There’s nothing quite like the taste of a home-cooked steak. Whether it’s tenderloins, sirloins, rib-eyes or New York strips, grilled steaks are always a hit at outdoor parties. But there’s one thing you need to be aware of when grilling steaks: keeping the meat from sticking to the grill.
While this doesn’t always happen, steaks, chicken, pork chops and other meat may stick to the grill. When you attempt to pull it off, the seasoned and charred exterior separates from the meat, releasing its juices. So, how do you prevent this from happening?
Clean the Grill Grate
You can often prevent stuck meat by cleaning your grill grate on a regular basis. When food particles harden on the grate, they may stick to the meat the next time you cook. To clean the grate, wait until your grill has warmed up and scrub it down with a wire grill brush. This should make easy work of even the toughest food particles, leaving your grill nice and clean.
In addition to maintaining a clean grill grate, you can also prevent stuck food by rubbing a small amount of oil on it. Before placing your steaks on the grill, brush a generous amount of olive oil or vegetable oil on the grate. Some people prefer traditional vegetable oil, while others prefer the more nutritious olive oil. Regardless, any type of cooking oil should suffice for this purpose. Applying it the grate creates a barrier between the steaks and the grill, preventing them from sticking.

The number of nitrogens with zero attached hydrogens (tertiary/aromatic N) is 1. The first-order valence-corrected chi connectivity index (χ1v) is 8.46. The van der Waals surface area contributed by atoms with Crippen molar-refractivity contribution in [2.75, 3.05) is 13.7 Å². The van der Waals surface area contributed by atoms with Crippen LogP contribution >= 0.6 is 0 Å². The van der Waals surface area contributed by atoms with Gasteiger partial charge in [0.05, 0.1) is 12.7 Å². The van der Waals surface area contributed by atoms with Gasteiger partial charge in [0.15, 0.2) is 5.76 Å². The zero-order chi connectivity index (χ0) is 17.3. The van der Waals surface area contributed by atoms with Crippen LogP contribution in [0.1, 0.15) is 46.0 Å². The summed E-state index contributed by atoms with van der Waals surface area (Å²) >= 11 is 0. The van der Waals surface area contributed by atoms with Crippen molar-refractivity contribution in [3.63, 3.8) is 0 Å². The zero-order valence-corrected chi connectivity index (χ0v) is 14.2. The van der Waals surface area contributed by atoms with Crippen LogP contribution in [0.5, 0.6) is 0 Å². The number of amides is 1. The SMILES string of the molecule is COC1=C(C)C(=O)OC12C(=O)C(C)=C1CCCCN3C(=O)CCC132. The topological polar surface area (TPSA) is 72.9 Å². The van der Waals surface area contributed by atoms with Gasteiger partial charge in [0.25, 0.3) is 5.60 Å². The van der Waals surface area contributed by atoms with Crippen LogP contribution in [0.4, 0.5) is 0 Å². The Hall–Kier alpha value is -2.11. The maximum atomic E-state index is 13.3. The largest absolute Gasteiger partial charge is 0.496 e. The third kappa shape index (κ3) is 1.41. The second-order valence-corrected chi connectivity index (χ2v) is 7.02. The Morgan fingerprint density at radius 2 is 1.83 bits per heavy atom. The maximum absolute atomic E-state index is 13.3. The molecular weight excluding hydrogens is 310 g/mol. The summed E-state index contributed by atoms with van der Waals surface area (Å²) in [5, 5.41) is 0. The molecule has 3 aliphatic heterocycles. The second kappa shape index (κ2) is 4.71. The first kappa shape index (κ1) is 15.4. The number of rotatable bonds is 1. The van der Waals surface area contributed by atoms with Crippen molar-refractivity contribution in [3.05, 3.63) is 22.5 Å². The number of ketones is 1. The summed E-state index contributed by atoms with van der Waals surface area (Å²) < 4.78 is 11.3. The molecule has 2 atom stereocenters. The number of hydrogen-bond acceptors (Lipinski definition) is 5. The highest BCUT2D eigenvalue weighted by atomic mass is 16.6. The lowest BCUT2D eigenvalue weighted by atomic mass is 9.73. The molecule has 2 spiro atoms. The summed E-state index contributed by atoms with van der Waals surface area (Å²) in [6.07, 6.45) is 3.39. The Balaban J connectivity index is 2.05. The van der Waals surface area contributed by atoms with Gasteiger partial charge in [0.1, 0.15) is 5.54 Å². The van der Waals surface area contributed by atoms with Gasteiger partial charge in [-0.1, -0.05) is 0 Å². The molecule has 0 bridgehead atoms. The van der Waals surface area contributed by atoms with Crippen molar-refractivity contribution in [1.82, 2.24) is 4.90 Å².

Alternatively, you can always use a non-stick spray to keep your steaks from sticking to the grill, such as PAM. They typically contain vegetable oil, but offer the added benefit of convenience since they are in a spray bottle. Keep in mind, however, that you should only use non-stick sprays before lighting your grill, while the grill is still cold. Many non-stick sprays are flammable, and using them on a hot grill could turn an otherwise enjoyable backyard barbecue into a fire hazard.
A fourth option is to place your steaks on a piece of aluminum foil, after which you can place them on the grill grate. Meat doesn’t stick to aluminum foil like it does a grill. The only problem with this method, however, is that it lacks the distinct smokey/charred flavor as grilling your steaks directly on the grate.
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